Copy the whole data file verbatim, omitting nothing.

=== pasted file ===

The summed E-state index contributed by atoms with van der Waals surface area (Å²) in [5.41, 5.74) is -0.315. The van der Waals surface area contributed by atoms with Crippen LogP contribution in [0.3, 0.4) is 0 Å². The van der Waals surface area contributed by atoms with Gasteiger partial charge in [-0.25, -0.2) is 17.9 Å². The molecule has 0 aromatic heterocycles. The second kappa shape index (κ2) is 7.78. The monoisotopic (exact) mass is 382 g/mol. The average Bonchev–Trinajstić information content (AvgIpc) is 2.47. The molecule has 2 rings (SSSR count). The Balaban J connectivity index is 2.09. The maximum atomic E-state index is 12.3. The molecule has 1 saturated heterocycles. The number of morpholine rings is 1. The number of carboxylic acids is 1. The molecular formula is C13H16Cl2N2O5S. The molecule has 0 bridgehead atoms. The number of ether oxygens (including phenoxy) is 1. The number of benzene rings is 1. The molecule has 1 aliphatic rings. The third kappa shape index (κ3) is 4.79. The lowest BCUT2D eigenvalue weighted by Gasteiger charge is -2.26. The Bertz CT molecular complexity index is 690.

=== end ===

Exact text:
The summed E-state index contributed by atoms with van der Waals surface area (Å²) in [5.41, 5.74) is -0.315. The van der Waals surface area contributed by atoms with Crippen LogP contribution in [0.3, 0.4) is 0 Å². The van der Waals surface area contributed by atoms with Gasteiger partial charge in [-0.25, -0.2) is 17.9 Å². The molecule has 0 aromatic heterocycles. The second kappa shape index (κ2) is 7.78. The monoisotopic (exact) mass is 382 g/mol. The average Bonchev–Trinajstić information content (AvgIpc) is 2.47. The molecule has 2 rings (SSSR count). The Balaban J connectivity index is 2.09. The maximum atomic E-state index is 12.3. The molecule has 1 saturated heterocycles. The number of morpholine rings is 1. The number of carboxylic acids is 1. The molecular formula is C13H16Cl2N2O5S. The molecule has 0 bridgehead atoms. The number of ether oxygens (including phenoxy) is 1. The number of benzene rings is 1. The molecule has 1 aliphatic rings. The third kappa shape index (κ3) is 4.79. The lowest BCUT2D eigenvalue weighted by Gasteiger charge is -2.26. The Bertz CT molecular complexity index is 690.